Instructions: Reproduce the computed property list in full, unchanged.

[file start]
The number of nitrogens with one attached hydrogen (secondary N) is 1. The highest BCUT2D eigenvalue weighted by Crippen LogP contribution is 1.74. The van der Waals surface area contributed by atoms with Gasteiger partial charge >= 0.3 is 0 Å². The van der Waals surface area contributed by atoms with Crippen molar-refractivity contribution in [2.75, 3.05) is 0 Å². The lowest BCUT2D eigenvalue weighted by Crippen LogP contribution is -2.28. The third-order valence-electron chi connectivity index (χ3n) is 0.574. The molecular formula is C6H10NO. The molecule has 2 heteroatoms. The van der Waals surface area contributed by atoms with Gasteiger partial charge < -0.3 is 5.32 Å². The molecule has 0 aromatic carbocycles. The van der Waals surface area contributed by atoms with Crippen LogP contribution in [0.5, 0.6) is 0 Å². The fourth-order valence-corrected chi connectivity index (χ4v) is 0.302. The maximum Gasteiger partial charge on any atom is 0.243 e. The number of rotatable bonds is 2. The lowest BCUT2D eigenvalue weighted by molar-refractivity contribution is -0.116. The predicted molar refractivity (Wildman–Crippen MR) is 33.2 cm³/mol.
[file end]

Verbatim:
The number of nitrogens with one attached hydrogen (secondary N) is 1. The highest BCUT2D eigenvalue weighted by Crippen LogP contribution is 1.74. The van der Waals surface area contributed by atoms with Gasteiger partial charge >= 0.3 is 0 Å². The van der Waals surface area contributed by atoms with Crippen molar-refractivity contribution in [2.75, 3.05) is 0 Å². The lowest BCUT2D eigenvalue weighted by Crippen LogP contribution is -2.28. The third-order valence-electron chi connectivity index (χ3n) is 0.574. The molecular formula is C6H10NO. The molecule has 2 heteroatoms. The van der Waals surface area contributed by atoms with Gasteiger partial charge < -0.3 is 5.32 Å². The molecule has 0 aromatic carbocycles. The van der Waals surface area contributed by atoms with Crippen LogP contribution in [0.5, 0.6) is 0 Å². The fourth-order valence-corrected chi connectivity index (χ4v) is 0.302. The maximum Gasteiger partial charge on any atom is 0.243 e. The number of rotatable bonds is 2. The lowest BCUT2D eigenvalue weighted by molar-refractivity contribution is -0.116. The predicted molar refractivity (Wildman–Crippen MR) is 33.2 cm³/mol.